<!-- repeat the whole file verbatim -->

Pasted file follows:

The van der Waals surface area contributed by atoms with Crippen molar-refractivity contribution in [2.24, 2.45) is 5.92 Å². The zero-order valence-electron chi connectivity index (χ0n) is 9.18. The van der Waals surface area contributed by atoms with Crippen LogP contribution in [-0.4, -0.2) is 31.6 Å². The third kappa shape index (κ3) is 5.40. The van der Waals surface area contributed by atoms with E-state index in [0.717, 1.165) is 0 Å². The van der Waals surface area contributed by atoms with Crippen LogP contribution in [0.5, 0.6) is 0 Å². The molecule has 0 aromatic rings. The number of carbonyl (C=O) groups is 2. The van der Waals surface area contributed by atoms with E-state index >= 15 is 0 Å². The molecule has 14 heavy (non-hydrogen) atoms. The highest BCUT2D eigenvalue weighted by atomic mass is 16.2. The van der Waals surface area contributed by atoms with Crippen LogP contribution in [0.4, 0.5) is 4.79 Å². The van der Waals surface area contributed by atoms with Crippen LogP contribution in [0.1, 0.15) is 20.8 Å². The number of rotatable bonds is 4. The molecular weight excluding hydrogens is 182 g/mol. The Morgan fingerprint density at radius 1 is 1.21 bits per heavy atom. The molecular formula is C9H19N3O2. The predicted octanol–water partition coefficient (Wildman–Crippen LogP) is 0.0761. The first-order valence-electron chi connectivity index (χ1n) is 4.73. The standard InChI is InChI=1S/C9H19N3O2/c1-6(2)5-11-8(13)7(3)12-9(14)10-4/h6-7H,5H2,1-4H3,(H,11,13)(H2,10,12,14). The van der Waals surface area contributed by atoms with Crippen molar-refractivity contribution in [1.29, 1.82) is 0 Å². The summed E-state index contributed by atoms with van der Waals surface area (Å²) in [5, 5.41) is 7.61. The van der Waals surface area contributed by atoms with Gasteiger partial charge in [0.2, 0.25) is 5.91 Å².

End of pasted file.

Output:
The van der Waals surface area contributed by atoms with Crippen molar-refractivity contribution in [2.24, 2.45) is 5.92 Å². The zero-order valence-electron chi connectivity index (χ0n) is 9.18. The van der Waals surface area contributed by atoms with Crippen LogP contribution in [-0.4, -0.2) is 31.6 Å². The third kappa shape index (κ3) is 5.40. The van der Waals surface area contributed by atoms with E-state index in [0.717, 1.165) is 0 Å². The van der Waals surface area contributed by atoms with Crippen LogP contribution in [0.5, 0.6) is 0 Å². The molecule has 0 aromatic rings. The number of carbonyl (C=O) groups is 2. The van der Waals surface area contributed by atoms with E-state index >= 15 is 0 Å². The molecule has 14 heavy (non-hydrogen) atoms. The highest BCUT2D eigenvalue weighted by atomic mass is 16.2. The van der Waals surface area contributed by atoms with Crippen LogP contribution in [0.4, 0.5) is 4.79 Å². The van der Waals surface area contributed by atoms with Crippen LogP contribution in [0.1, 0.15) is 20.8 Å². The number of rotatable bonds is 4. The molecular weight excluding hydrogens is 182 g/mol. The Morgan fingerprint density at radius 1 is 1.21 bits per heavy atom. The molecular formula is C9H19N3O2. The predicted octanol–water partition coefficient (Wildman–Crippen LogP) is 0.0761. The first-order valence-electron chi connectivity index (χ1n) is 4.73. The standard InChI is InChI=1S/C9H19N3O2/c1-6(2)5-11-8(13)7(3)12-9(14)10-4/h6-7H,5H2,1-4H3,(H,11,13)(H2,10,12,14). The van der Waals surface area contributed by atoms with Crippen molar-refractivity contribution in [1.29, 1.82) is 0 Å². The summed E-state index contributed by atoms with van der Waals surface area (Å²) in [5, 5.41) is 7.61. The van der Waals surface area contributed by atoms with Gasteiger partial charge in [0.2, 0.25) is 5.91 Å².